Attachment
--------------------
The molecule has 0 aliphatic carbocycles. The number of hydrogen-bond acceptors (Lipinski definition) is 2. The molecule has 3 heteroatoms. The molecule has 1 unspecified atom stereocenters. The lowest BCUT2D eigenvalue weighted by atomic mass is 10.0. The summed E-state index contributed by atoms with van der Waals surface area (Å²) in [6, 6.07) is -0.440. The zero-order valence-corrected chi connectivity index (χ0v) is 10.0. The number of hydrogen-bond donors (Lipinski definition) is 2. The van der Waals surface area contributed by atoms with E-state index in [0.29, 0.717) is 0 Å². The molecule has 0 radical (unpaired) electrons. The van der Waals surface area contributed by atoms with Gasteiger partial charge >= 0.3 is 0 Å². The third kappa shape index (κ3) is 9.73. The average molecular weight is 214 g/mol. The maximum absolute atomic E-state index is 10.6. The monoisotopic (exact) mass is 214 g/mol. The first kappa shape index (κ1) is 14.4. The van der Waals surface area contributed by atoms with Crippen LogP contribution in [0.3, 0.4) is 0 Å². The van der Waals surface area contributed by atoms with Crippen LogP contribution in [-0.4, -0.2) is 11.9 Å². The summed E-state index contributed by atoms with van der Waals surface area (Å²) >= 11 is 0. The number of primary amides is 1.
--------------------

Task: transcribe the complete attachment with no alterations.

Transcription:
The molecule has 0 aliphatic carbocycles. The number of hydrogen-bond acceptors (Lipinski definition) is 2. The molecule has 3 heteroatoms. The molecule has 1 unspecified atom stereocenters. The lowest BCUT2D eigenvalue weighted by atomic mass is 10.0. The summed E-state index contributed by atoms with van der Waals surface area (Å²) in [6, 6.07) is -0.440. The zero-order valence-corrected chi connectivity index (χ0v) is 10.0. The number of hydrogen-bond donors (Lipinski definition) is 2. The van der Waals surface area contributed by atoms with E-state index in [0.29, 0.717) is 0 Å². The molecule has 0 radical (unpaired) electrons. The van der Waals surface area contributed by atoms with Gasteiger partial charge >= 0.3 is 0 Å². The third kappa shape index (κ3) is 9.73. The average molecular weight is 214 g/mol. The maximum absolute atomic E-state index is 10.6. The monoisotopic (exact) mass is 214 g/mol. The first kappa shape index (κ1) is 14.4. The van der Waals surface area contributed by atoms with Crippen LogP contribution in [0.3, 0.4) is 0 Å². The van der Waals surface area contributed by atoms with Crippen LogP contribution in [-0.4, -0.2) is 11.9 Å². The summed E-state index contributed by atoms with van der Waals surface area (Å²) >= 11 is 0. The number of primary amides is 1.